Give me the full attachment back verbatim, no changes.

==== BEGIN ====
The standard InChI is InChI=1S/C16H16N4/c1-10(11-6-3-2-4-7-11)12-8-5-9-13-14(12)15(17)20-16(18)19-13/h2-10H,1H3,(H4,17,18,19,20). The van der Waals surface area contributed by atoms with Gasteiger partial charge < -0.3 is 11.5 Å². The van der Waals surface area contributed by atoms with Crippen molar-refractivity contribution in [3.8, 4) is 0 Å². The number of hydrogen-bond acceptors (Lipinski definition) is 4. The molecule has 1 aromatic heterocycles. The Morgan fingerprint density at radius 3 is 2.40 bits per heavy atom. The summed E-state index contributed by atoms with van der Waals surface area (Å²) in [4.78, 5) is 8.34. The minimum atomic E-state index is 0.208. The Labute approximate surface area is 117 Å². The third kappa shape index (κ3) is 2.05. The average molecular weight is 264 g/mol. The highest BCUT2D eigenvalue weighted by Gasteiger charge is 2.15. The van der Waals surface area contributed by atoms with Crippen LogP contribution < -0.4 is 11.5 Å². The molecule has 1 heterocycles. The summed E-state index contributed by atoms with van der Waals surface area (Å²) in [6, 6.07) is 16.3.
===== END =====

The standard InChI is InChI=1S/C16H16N4/c1-10(11-6-3-2-4-7-11)12-8-5-9-13-14(12)15(17)20-16(18)19-13/h2-10H,1H3,(H4,17,18,19,20). The van der Waals surface area contributed by atoms with Gasteiger partial charge < -0.3 is 11.5 Å². The van der Waals surface area contributed by atoms with Crippen molar-refractivity contribution in [3.8, 4) is 0 Å². The number of hydrogen-bond acceptors (Lipinski definition) is 4. The molecule has 1 aromatic heterocycles. The Morgan fingerprint density at radius 3 is 2.40 bits per heavy atom. The summed E-state index contributed by atoms with van der Waals surface area (Å²) in [4.78, 5) is 8.34. The minimum atomic E-state index is 0.208. The Labute approximate surface area is 117 Å². The third kappa shape index (κ3) is 2.05. The average molecular weight is 264 g/mol. The highest BCUT2D eigenvalue weighted by Gasteiger charge is 2.15. The van der Waals surface area contributed by atoms with Crippen LogP contribution < -0.4 is 11.5 Å². The molecule has 1 heterocycles. The summed E-state index contributed by atoms with van der Waals surface area (Å²) in [6, 6.07) is 16.3.